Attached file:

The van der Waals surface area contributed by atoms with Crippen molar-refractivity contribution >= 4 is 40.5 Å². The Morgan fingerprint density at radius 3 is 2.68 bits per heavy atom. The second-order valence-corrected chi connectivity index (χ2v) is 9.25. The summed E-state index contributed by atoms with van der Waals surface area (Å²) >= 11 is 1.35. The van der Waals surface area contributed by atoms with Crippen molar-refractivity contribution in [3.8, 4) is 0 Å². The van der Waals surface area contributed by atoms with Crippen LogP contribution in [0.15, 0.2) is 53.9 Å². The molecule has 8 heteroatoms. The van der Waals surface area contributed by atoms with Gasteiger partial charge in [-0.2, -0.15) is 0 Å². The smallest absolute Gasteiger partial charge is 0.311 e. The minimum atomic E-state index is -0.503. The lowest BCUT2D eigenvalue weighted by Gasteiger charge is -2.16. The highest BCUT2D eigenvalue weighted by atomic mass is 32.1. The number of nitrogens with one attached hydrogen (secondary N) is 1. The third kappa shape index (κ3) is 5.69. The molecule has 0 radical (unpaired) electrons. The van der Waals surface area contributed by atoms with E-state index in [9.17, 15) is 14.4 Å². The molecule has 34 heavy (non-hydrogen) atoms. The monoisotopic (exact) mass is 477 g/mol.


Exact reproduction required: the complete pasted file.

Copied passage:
The van der Waals surface area contributed by atoms with Crippen molar-refractivity contribution >= 4 is 40.5 Å². The Morgan fingerprint density at radius 3 is 2.68 bits per heavy atom. The second-order valence-corrected chi connectivity index (χ2v) is 9.25. The summed E-state index contributed by atoms with van der Waals surface area (Å²) >= 11 is 1.35. The van der Waals surface area contributed by atoms with Crippen molar-refractivity contribution in [3.8, 4) is 0 Å². The van der Waals surface area contributed by atoms with Crippen LogP contribution in [0.15, 0.2) is 53.9 Å². The molecule has 8 heteroatoms. The van der Waals surface area contributed by atoms with Gasteiger partial charge in [-0.2, -0.15) is 0 Å². The smallest absolute Gasteiger partial charge is 0.311 e. The minimum atomic E-state index is -0.503. The lowest BCUT2D eigenvalue weighted by Gasteiger charge is -2.16. The highest BCUT2D eigenvalue weighted by atomic mass is 32.1. The number of nitrogens with one attached hydrogen (secondary N) is 1. The third kappa shape index (κ3) is 5.69. The molecule has 0 radical (unpaired) electrons. The van der Waals surface area contributed by atoms with E-state index in [9.17, 15) is 14.4 Å². The molecule has 34 heavy (non-hydrogen) atoms. The monoisotopic (exact) mass is 477 g/mol.